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In this paper, wave-body interactions under the effects of complex topography are investigated numerically by a two-phase incompressible Reynolds-Averaged Navier-Stokes (RANS) solver in OpenFOAM. A submerged bottom-standing structure is distributed below the floating body, and the effects of the water depth and top width of the submerged structure on wave-body interactions are studied. The results show that the submerged structure can affect wave loads and roll motion. The vertical force can be amplified on the fixed body when the water depth of the submerged structure is smaller than half of the water depth of the body. The top width significantly affects the vertical force when the top width is smaller than the incident wave length and larger than the body width. For the free-rolling body, roll amplitude can be increased when the ratio of the incident wave length to the water depth of the submerged structure is large enough. On the resonance condition, roll amplitude is slightly reduced by the submerged structure. The effects of the top width on roll amplitude are remarkable when special conditions are fulfilled.

Harekrushna Behera1, Trilochan Sahoo2, Chiu-On Ng3
Journal of Marine Science and Application,2018(4): 564-577
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Scattering of oblique flexural-gravity waves by a submerged porous plate in a finite water depth is investigated under the assumptions of linearized surface waves and small-amplitude structural response. The study is carried out using eigenfunction expansions and the corresponding orthogonal mode-coupling relations associated with flexural-gravity waves in uniform water depth. The characteristics of the roots of the complex dispersion relation are examined using the principle of counting argument and contour plot. Characteristics of the flexural-gravity waves are studied by assuming both the floating elastic plate and the submerged porous plate are infinitely extended in horizontal directions. The effectiveness of the submerged porous structure on the reflection, transmission, and dissipation coefficients is analyzed for various wave and structural parameters.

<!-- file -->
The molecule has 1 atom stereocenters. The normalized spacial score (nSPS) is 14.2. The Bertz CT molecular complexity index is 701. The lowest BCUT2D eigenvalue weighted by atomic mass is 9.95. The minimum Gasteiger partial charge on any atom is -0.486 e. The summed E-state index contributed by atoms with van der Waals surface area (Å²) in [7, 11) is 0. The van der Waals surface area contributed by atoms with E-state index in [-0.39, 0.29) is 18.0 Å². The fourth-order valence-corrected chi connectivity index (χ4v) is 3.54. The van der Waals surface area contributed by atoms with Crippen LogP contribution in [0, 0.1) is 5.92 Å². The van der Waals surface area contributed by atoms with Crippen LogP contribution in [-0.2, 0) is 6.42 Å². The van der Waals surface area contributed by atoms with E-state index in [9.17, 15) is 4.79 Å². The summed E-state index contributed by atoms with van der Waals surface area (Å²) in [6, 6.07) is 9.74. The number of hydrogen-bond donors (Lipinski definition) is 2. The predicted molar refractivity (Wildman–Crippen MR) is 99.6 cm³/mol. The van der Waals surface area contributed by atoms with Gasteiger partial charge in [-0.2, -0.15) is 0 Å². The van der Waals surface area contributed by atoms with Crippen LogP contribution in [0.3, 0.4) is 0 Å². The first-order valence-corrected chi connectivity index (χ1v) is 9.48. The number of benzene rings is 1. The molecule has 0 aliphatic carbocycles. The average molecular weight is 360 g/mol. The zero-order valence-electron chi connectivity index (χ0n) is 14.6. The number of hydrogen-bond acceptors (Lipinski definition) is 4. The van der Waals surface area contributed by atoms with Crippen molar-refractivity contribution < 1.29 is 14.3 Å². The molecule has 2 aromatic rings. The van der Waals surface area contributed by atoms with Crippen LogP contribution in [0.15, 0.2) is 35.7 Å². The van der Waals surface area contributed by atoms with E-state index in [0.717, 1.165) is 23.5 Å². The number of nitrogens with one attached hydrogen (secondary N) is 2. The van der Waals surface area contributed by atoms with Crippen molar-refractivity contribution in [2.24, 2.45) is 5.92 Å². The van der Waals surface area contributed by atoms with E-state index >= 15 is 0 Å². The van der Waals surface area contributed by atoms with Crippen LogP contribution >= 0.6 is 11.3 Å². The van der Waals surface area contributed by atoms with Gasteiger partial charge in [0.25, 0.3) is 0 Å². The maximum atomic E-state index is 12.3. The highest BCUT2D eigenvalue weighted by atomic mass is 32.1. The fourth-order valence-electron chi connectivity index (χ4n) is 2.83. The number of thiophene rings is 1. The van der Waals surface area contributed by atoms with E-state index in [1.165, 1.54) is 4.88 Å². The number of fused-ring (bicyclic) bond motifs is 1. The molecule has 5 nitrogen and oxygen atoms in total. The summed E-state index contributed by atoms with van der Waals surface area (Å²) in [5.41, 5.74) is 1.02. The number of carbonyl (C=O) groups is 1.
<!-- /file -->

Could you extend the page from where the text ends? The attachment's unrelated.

Guoqiang Fu1, Jiaolong Zhao2, Liping Sun1, Yang Lu1
Journal of Marine Science and Application,2018(4): 578-584
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Experimental studies are carried out with slender bodies vertically exiting out of the water using a high-speed camera. The mechanisms for the formation, development, and collapse of the cavity around the slender body are explored. The dynamic characteristics of the shoulder cavity and the trail cavity during the water-exit of low-speed bodies are analyzed for various water depths and initial velocities. The results show that the initial velocity has a great influence on the formation, development, and collapse of the cavity. The length and the thickness of the shoulder cavity vary non-linearly with the depth.

S. MahmoudZadeh1, D. M. W Powers1, A. M. Yazdani1, K. Sammut2, A. Atyabi3
Journal of Marine Science and Application,2018(4): 585-591